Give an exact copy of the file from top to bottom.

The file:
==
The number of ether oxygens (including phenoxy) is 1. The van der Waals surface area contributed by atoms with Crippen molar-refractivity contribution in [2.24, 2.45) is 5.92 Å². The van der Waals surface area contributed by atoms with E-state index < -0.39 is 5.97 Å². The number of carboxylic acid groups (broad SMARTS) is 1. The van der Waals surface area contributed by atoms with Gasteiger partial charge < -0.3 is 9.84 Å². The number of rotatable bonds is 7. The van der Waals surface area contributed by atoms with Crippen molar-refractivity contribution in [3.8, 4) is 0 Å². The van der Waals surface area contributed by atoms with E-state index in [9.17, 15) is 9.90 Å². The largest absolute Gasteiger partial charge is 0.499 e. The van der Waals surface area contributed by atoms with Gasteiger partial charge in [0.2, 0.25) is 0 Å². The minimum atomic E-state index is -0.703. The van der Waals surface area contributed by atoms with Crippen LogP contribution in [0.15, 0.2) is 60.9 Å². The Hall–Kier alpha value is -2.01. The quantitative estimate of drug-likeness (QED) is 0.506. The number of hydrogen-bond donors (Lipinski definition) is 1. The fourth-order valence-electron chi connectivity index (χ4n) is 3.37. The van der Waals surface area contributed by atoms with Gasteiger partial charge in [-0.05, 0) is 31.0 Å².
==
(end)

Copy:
The number of ether oxygens (including phenoxy) is 1. The van der Waals surface area contributed by atoms with Crippen molar-refractivity contribution in [2.24, 2.45) is 5.92 Å². The van der Waals surface area contributed by atoms with E-state index < -0.39 is 5.97 Å². The number of carboxylic acid groups (broad SMARTS) is 1. The van der Waals surface area contributed by atoms with Gasteiger partial charge < -0.3 is 9.84 Å². The number of rotatable bonds is 7. The van der Waals surface area contributed by atoms with Crippen molar-refractivity contribution in [3.8, 4) is 0 Å². The van der Waals surface area contributed by atoms with E-state index in [9.17, 15) is 9.90 Å². The largest absolute Gasteiger partial charge is 0.499 e. The van der Waals surface area contributed by atoms with Gasteiger partial charge in [0.2, 0.25) is 0 Å². The minimum atomic E-state index is -0.703. The van der Waals surface area contributed by atoms with Crippen LogP contribution in [0.15, 0.2) is 60.9 Å². The Hall–Kier alpha value is -2.01. The quantitative estimate of drug-likeness (QED) is 0.506. The number of hydrogen-bond donors (Lipinski definition) is 1. The fourth-order valence-electron chi connectivity index (χ4n) is 3.37. The van der Waals surface area contributed by atoms with Gasteiger partial charge in [-0.05, 0) is 31.0 Å².